Thursday, October 27, 2011

Getting to the Root of Problems, Part 2

One thing that fascinates me is how often problems persist in our business primarily because we simply fail to ask the right questions. This is a common shortcoming in our interactions with clients (for example, neglecting to ask about service expectations). The same oversight plagues our internal operations as well.

The most important question in both cases is, "Why?" When we understand the why we're in much better position to define the how. Yet we often shortcut the process, going to the how before we truly know the why behind a problem. That leads to a lot of ineffective solutions.

Last week I outlined the first steps in identifying the root cause of a problem. To clarify, a root cause is a factor that, once corrected, prevents the problem from recurring. Root cause analysis (RCA) can be broken down into three primary steps: (1) defining the problem, (2) determining why it happened, and (3) developing steps to prevent it from happening again.

In the previous post, I introduced the Fishbone Diagram, which can be a helpful tool in identifying probable causes of a problem. This step will likely produce several probable causes, but not all of those will qualify as root causes. This is an important distinction to make. Problem solving often falls short because the solution targets causes that are not root causes. In fact, the supposed causes may not be causes at all.

For example, consider the problem I suggested in the last post: PMs who fail to make the expected contribution to the firm's sales efforts. A couple of the supposed causes identified using the Fishbone Analysis were:
  • PMs don't have time due to the pressure to meet utilization goals. I often hear this reason given for poor sales efforts. But then I learn that these same individuals have actual utilization rates of 60-70%. So the question is, how are they using the other 30-40%? Cannot a portion of this be devoted to business development? This matter frequently turns out to be more an excuse than a cause.
  • PMs don't have the personality to sell. This is another common reason given that doesn't quite hold up to scrutiny. There is abundant research that disproves the notion that selling ability is attributed to certain personality types. On the contrary, studies indicate that people of all personality types can succeed at sales. It's a matter of desire, commitment, and fitting the approach to your strengths. Once again, this appears to be a convenient excuse, not a root cause.
So how do you get to the root cause? Dig deeper into to the question of why. A useful method for doing this is called the Five Whys. Here is the basic process:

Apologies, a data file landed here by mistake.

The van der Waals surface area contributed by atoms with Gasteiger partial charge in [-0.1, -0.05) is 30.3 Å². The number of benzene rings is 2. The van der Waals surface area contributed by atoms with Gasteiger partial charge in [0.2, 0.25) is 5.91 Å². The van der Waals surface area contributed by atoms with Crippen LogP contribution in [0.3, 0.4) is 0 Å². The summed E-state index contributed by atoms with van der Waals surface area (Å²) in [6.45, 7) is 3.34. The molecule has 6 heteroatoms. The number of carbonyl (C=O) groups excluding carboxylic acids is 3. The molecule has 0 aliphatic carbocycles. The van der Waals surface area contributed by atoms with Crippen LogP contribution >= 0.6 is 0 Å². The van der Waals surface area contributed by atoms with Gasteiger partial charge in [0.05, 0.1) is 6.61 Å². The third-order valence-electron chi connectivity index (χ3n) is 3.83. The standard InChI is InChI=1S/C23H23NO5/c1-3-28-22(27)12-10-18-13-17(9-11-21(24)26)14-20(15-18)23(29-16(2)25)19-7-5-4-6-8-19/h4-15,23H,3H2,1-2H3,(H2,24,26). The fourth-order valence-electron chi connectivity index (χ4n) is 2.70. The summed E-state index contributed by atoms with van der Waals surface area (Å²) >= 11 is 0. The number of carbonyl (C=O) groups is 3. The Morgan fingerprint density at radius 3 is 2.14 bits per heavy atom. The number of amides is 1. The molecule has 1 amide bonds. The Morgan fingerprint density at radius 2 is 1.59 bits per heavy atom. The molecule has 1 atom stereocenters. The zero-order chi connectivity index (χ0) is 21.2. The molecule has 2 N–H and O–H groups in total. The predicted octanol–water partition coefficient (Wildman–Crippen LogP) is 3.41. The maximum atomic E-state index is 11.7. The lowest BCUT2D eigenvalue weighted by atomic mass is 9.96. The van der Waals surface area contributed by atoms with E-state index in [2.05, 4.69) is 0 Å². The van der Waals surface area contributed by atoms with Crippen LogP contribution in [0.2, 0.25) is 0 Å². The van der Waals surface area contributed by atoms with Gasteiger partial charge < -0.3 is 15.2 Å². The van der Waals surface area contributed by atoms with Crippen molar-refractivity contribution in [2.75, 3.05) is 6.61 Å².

• Having identified a probable cause, ask the question: "Why did this happen?"
  • Then repeat the same question for whatever your answer is to the first question.
  • Continue to ask why for each answer until you can no longer answer the question. Experience shows that usually five times is adequate, but it may take more or fewer iterations. When you can go no further with this exercise, you've probably uncovered a root cause.
  • There may be more than one root cause. Each probable cause that you select from the Fishbone Analysis could potentially yield a different root cause. But more likely, you'll find them converging as you go through the Five Whys.
Now let's apply this approach to our hypothetical situation:
  • Why are our PMs not fulfilling their sales responsibilities? Because they don't have time given the pressure to be billable.
  • But the data don't back that up. Why are they saying they don't have time? Because they perceive that their other responsibilities are a higher priority.
  • But that's certainly not what we have communicated to them. Why do they not consider business development a high priority? Because we place more emphasis on other metrics. There are consequences related to making budgets or satisfying clients, but none really related to making the expected sales calls.
  • If business development is critical, then why aren't we giving appropriate priority to meeting those metrics? Because historically we've gotten by with the principals doing the bulk of the business development. That's no longer adequate.
What we've learned in this exercise is that the problem is largely cultural. It's not really a workload or billability issue as much as a matter of historic priorities. PMs in this firm have long been conditioned to think that their sales responsibilities were largely limited to keeping clients happy and supporting proposal efforts. The principals did the heavy lifting.

Now as market growth has stalled and principals have become more involved in other aspects of running the business, they're expecting PMs to do more. But they haven't adequately changed how they reinforce behaviors related to business development.

The RCA approach, of course, could lead to other root causes in this scenario. But in most cases, they will similarly prove to be behavioral in nature. In our business, few root causes are truly related to process or equipment. It's people. The secret to closing the gap between a problem and a solution usually comes down to understanding how to motivate people to do the right thing.